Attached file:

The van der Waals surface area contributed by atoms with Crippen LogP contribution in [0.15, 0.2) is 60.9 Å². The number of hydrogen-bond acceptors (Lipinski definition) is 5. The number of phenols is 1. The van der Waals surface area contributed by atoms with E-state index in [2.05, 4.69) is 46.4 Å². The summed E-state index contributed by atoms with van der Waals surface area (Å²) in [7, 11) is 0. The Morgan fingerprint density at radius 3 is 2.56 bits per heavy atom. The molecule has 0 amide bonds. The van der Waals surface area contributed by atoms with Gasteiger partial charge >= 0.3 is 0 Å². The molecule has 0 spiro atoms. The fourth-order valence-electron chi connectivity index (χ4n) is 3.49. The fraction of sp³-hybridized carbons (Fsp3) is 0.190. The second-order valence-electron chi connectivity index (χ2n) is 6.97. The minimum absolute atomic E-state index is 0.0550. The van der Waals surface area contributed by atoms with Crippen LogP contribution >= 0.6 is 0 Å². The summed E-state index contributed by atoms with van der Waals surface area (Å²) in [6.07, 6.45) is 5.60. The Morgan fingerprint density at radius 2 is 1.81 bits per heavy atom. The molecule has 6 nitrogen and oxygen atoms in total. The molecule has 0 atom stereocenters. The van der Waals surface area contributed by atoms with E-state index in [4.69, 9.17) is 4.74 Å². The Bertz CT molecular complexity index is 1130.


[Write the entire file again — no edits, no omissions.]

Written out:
The van der Waals surface area contributed by atoms with Crippen LogP contribution in [0.15, 0.2) is 60.9 Å². The number of hydrogen-bond acceptors (Lipinski definition) is 5. The number of phenols is 1. The van der Waals surface area contributed by atoms with E-state index in [2.05, 4.69) is 46.4 Å². The summed E-state index contributed by atoms with van der Waals surface area (Å²) in [7, 11) is 0. The Morgan fingerprint density at radius 3 is 2.56 bits per heavy atom. The molecule has 0 amide bonds. The van der Waals surface area contributed by atoms with Gasteiger partial charge >= 0.3 is 0 Å². The molecule has 0 spiro atoms. The fourth-order valence-electron chi connectivity index (χ4n) is 3.49. The fraction of sp³-hybridized carbons (Fsp3) is 0.190. The second-order valence-electron chi connectivity index (χ2n) is 6.97. The minimum absolute atomic E-state index is 0.0550. The van der Waals surface area contributed by atoms with Crippen LogP contribution >= 0.6 is 0 Å². The summed E-state index contributed by atoms with van der Waals surface area (Å²) in [6.07, 6.45) is 5.60. The Morgan fingerprint density at radius 2 is 1.81 bits per heavy atom. The molecule has 6 nitrogen and oxygen atoms in total. The molecule has 0 atom stereocenters. The van der Waals surface area contributed by atoms with E-state index in [4.69, 9.17) is 4.74 Å². The Bertz CT molecular complexity index is 1130.